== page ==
Many prediction tasks in NLP involve assigning values to mutually dependent variables. For example, when designing a model to automatically perform linguistic analysis of a sentence or a document (e.g., parsing, semantic role labeling, or discourse analysis), it is crucial to model the correlations between labels. Many other NLP tasks, such as machine translation, textual entailment, and information extraction, can be also modeled as structured prediction problems.
In order to tackle such problems, various structured prediction approaches have been proposed, and their effectiveness has been demonstrated. Studying structured prediction is interesting from both NLP and machine learning (ML) perspectives. From the NLP perspective, syntax and semantics of natural language are clearly structured and advances in this area will enable researchers to understand the linguistic structure of data. From the ML perspective, the large amount of available text data and complex linguistic structures bring challenges to the learning community. Designing expressive yet tractable models and studying efficient learning and inference algorithms become important issues.
Recently, there has been significant interest in non-standard structured prediction approaches that take advantage of non-linearity, latent components, and/or approximate inference in both the NLP and ML communities. Researchers have also been discussing the intersection between deep learning and structured prediction through the DeepStructure reading group. This workshop intends to bring together NLP and ML researchers working on diverse aspects of structured prediction and expose the participants to recent progress in this area. Topics of interest include, but are not limited to, the following:
- Efficient learning and inference algorithms.
- Joint inference and learning approaches.
- Learning to search for NLP.
- Latent variable models.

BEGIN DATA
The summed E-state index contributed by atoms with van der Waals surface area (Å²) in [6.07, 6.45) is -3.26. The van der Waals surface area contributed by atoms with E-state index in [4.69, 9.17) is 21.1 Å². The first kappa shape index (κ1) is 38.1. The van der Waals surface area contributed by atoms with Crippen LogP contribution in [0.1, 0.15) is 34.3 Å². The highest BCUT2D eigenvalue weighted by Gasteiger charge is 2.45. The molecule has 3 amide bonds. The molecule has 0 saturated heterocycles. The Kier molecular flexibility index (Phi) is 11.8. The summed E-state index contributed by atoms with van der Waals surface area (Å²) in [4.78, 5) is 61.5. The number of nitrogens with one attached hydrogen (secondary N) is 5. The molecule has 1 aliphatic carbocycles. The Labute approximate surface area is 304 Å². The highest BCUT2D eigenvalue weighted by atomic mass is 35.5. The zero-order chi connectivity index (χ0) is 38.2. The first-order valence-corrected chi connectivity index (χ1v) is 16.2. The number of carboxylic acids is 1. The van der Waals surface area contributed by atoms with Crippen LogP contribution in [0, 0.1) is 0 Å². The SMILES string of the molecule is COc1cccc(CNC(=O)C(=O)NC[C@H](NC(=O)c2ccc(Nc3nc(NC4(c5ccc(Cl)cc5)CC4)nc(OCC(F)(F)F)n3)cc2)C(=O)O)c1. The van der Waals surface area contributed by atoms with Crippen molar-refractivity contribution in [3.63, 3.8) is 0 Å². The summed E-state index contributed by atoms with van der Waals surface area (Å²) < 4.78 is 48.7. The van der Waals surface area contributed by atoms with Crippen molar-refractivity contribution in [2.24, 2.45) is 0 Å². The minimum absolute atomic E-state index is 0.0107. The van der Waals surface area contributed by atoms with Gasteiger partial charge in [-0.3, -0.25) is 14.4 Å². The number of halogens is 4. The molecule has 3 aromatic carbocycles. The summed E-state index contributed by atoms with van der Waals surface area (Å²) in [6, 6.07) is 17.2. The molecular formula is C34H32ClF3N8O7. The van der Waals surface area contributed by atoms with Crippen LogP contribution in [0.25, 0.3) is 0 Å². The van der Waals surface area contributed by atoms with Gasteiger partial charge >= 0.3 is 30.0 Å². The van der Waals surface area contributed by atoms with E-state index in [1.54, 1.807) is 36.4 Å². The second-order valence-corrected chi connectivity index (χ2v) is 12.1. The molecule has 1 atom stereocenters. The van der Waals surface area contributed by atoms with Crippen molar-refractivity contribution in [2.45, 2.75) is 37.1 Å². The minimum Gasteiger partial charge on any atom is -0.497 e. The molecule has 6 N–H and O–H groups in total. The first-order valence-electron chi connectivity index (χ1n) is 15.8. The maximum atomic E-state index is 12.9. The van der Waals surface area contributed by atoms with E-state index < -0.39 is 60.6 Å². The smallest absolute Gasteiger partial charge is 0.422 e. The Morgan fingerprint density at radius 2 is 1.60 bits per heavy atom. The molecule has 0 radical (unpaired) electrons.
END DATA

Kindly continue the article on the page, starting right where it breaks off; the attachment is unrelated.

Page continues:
- Integer linear programming and other modeling techniques.
- Structured training for non-linear models.
- Deep learning and neural network approaches for structured prediction.
- Structured prediction software.
- Structured prediction applications in NLP.
- Approximate inference for structured prediction.
We invite the following two types of papers:
- Paper describing original, solid, and scientific research work related to structured learning in NLP.
- Tutorial paper on structure prediction methods and/or applications.
All submissions must follow EMNLP 2016 formatting requirements, and they must be in PDF. Papers should be less than 8 pages in length. References do not count against this limit. The page limit serves as a guideline and will not be strictly enforced. We will also accept short papers. The official style files are available at EMNLP16 Instructions for Submission
Reviewing will be double-blind, and thus no author information should be included in the papers; self-reference should be avoided as well.
Submission is electronic and is managed by the START conference management system at https://www.softconf.com/emnlp2016/SPNLP/
Each submission will be reviewed by at least 2 program committee members.
- Aug 27: (DEADLINE EXTENDED) submission deadline
- Sep 12: acceptance notification
- Sep 26: camera ready
- Nov 05: Workshop at EMNLP 2016
Time is in GMT-12. Deadline is 11:59pm of the date indicated.